Inhibition of VEGF or TGF- Signaling Activates Endothelium and Increases Leukocyte Rolling
Walshe, Tony E.
Dole, Vandana S.
Maharaj, Arindel S.R.
Patten, Ian S.
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CitationWalshe, T. E., V. S. Dole, A. S.R. Maharaj, I. S. Patten, D. D. Wagner, and P. A. D’Amore. 2009. “Inhibition of VEGF or TGF- Signaling Activates Endothelium and Increases Leukocyte Rolling.” Arteriosclerosis, Thrombosis, and Vascular Biology 29 (8) (May 21): 1185–1192. doi:10.1161/atvbaha.109.186742.
Motivated by the central roles that VEGF and TGF-β play in the assembly and maintenance of the vasculature, we examined the impact of systemic VEGF or TGF-β signal inhibition on endothelial activation as detected by leukocyte-endothelial interactions.
Methods and Results
VEGF or TGF-β inhibition, accomplished using adenovirus expression of soluble Flt1 (Ad-sFlt1) or soluble endoglin (Ad-sEng), resulted in a significant increase in the number of leukocytes rolling along the mesenteric venous endothelium and a significant decrease in rolling velocity in Ad-sEng mice. Neutralization of VEGF or TGF-β resulted in endothelial surface expression of P-selectin and impaired peripheral vasodilatation. Neither inhibition of VEGF nor TGF-β was associated with platelet or leukocyte activation, as detected by the activation markers platelet P-selectin and the active integrin - αIIbβIII, or by leukocyte expression of L-selectin. Soluble VCAM-1 and E-selectin were increased in sEng-expressing mice, indicating higher levels of these adhesion receptors.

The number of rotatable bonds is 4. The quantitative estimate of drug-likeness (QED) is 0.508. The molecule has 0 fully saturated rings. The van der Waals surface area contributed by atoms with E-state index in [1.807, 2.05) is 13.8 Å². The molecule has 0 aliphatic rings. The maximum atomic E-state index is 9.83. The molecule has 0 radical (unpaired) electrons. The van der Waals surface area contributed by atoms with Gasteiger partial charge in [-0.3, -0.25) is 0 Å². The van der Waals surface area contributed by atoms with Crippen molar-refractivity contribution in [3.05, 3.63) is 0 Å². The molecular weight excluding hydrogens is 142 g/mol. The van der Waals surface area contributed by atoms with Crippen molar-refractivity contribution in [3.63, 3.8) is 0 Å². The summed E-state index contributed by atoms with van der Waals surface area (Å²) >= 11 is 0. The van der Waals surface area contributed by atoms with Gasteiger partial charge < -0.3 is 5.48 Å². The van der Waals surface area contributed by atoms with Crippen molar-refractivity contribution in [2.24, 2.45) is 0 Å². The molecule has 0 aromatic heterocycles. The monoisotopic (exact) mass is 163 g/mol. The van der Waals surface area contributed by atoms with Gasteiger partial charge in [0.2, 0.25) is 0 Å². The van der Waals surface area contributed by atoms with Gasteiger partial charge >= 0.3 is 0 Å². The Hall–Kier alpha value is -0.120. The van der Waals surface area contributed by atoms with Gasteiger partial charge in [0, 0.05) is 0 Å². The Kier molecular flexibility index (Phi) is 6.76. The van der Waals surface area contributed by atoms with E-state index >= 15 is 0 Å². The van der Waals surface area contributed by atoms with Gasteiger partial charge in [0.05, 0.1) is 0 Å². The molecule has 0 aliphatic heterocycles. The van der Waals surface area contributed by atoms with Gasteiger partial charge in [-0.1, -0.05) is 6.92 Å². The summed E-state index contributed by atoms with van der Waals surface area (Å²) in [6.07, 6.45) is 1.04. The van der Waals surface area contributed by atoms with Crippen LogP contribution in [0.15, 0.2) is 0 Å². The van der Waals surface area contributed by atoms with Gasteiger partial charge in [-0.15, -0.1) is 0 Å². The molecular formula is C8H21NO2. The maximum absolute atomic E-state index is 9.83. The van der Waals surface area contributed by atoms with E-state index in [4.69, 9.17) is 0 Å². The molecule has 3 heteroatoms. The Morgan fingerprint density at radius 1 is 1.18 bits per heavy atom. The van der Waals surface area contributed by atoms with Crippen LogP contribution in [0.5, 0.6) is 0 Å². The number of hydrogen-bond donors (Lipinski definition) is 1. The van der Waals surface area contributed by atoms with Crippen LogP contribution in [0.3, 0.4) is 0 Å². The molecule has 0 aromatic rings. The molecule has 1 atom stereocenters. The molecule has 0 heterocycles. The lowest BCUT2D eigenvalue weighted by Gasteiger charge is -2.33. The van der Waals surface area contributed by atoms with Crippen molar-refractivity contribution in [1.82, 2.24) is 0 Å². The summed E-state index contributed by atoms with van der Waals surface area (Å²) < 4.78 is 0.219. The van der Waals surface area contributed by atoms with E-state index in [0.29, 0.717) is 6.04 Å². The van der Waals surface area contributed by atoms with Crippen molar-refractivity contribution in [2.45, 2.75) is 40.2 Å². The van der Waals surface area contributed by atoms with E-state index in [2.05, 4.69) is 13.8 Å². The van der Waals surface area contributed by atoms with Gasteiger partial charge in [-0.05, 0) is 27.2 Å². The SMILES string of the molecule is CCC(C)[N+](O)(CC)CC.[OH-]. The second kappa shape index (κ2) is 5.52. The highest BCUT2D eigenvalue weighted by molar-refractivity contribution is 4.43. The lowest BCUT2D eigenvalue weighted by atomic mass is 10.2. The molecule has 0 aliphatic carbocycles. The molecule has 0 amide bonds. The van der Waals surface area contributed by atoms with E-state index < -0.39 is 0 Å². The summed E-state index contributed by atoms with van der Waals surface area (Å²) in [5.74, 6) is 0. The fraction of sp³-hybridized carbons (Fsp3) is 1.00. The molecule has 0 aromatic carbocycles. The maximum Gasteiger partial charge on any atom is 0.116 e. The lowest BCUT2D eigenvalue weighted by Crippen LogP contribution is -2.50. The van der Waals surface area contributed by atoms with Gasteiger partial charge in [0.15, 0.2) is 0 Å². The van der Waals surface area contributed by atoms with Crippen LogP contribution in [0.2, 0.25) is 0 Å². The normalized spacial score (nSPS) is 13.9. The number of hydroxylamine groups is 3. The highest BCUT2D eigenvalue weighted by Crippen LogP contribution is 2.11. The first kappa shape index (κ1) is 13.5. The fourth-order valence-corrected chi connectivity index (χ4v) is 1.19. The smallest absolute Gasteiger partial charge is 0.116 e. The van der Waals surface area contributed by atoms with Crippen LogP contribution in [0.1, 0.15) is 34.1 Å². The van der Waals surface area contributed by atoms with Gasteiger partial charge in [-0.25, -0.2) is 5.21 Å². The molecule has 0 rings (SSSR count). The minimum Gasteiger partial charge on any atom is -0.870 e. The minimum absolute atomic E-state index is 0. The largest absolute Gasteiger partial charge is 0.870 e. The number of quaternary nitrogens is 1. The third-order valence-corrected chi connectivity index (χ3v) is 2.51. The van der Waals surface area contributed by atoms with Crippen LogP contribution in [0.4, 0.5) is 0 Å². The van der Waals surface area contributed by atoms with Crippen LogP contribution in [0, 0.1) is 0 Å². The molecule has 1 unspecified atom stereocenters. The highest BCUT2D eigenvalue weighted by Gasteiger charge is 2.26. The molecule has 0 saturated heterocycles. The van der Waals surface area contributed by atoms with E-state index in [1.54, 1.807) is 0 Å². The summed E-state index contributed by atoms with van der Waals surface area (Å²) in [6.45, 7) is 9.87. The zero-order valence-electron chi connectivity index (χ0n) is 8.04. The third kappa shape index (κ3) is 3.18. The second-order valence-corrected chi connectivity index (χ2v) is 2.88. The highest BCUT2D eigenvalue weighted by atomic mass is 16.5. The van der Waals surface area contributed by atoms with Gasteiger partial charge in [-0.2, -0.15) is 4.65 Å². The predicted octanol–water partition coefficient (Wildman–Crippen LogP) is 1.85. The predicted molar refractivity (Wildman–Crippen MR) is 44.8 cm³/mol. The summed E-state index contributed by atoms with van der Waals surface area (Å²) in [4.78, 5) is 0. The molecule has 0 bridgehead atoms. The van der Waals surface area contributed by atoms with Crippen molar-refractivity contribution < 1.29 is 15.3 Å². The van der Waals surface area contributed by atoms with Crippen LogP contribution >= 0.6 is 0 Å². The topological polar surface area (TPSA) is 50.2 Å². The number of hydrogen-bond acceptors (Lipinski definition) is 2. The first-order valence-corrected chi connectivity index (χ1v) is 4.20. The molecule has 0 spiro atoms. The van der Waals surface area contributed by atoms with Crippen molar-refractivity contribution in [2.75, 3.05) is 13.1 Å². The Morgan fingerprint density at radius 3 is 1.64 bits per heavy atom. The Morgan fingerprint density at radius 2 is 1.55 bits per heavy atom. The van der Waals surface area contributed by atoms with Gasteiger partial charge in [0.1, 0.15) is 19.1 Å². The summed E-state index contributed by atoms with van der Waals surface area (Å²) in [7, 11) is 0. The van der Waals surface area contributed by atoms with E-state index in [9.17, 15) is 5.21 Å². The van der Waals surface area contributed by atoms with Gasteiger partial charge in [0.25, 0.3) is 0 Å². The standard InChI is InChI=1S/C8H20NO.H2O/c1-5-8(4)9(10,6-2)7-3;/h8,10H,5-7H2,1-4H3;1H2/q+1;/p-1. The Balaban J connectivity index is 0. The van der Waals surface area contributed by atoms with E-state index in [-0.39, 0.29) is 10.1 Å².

VEGF or TGF-β neutralization results in impaired endothelium-mediated vasodilatation and elevated expression of surface adhesion molecules, resulting in increased leukocyte adhesion. These results indicate an essential role for both VEGF and TGF-β in maintaining the endothelium in a non-activated state and have implications for therapeutic approaches that neutralize VEGF or TGF-β.
Citable link to this pagehttp://nrs.harvard.edu/urn-3:HUL.InstRepos:35059706
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